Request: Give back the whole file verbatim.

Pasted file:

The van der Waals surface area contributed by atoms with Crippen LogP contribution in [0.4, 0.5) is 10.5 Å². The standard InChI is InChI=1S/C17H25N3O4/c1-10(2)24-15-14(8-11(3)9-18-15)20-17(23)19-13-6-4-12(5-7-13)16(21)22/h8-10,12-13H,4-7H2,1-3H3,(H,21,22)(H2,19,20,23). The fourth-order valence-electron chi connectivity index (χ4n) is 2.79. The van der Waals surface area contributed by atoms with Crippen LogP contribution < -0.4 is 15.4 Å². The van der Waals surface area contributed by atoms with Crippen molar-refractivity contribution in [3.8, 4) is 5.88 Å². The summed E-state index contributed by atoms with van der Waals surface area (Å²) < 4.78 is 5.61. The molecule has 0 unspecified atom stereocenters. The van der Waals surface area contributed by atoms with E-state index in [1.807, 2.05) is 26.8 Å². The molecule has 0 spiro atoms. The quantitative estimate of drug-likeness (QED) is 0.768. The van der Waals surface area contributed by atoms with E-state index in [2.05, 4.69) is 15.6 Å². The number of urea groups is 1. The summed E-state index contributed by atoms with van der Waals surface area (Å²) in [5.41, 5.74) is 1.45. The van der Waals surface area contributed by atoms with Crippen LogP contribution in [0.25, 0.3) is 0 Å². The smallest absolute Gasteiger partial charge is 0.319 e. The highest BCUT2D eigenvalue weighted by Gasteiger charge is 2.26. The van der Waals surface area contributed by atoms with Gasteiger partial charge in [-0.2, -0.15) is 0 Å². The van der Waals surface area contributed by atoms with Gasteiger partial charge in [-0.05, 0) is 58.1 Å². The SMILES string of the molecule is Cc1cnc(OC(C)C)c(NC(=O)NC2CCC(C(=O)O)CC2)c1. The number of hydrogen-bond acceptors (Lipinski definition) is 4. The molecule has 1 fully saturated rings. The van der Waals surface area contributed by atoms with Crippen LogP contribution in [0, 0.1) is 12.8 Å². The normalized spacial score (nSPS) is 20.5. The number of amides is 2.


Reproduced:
The van der Waals surface area contributed by atoms with Crippen LogP contribution in [0.4, 0.5) is 10.5 Å². The standard InChI is InChI=1S/C17H25N3O4/c1-10(2)24-15-14(8-11(3)9-18-15)20-17(23)19-13-6-4-12(5-7-13)16(21)22/h8-10,12-13H,4-7H2,1-3H3,(H,21,22)(H2,19,20,23). The fourth-order valence-electron chi connectivity index (χ4n) is 2.79. The van der Waals surface area contributed by atoms with Crippen LogP contribution < -0.4 is 15.4 Å². The van der Waals surface area contributed by atoms with Crippen molar-refractivity contribution in [3.8, 4) is 5.88 Å². The summed E-state index contributed by atoms with van der Waals surface area (Å²) < 4.78 is 5.61. The molecule has 0 unspecified atom stereocenters. The van der Waals surface area contributed by atoms with E-state index in [1.807, 2.05) is 26.8 Å². The molecule has 0 spiro atoms. The quantitative estimate of drug-likeness (QED) is 0.768. The van der Waals surface area contributed by atoms with E-state index in [2.05, 4.69) is 15.6 Å². The number of urea groups is 1. The summed E-state index contributed by atoms with van der Waals surface area (Å²) in [5.41, 5.74) is 1.45. The van der Waals surface area contributed by atoms with Crippen LogP contribution in [0.25, 0.3) is 0 Å². The smallest absolute Gasteiger partial charge is 0.319 e. The highest BCUT2D eigenvalue weighted by Gasteiger charge is 2.26. The van der Waals surface area contributed by atoms with Gasteiger partial charge in [-0.2, -0.15) is 0 Å². The van der Waals surface area contributed by atoms with Gasteiger partial charge in [-0.05, 0) is 58.1 Å². The SMILES string of the molecule is Cc1cnc(OC(C)C)c(NC(=O)NC2CCC(C(=O)O)CC2)c1. The number of hydrogen-bond acceptors (Lipinski definition) is 4. The molecule has 1 fully saturated rings. The van der Waals surface area contributed by atoms with Crippen LogP contribution in [0, 0.1) is 12.8 Å². The normalized spacial score (nSPS) is 20.5. The number of amides is 2.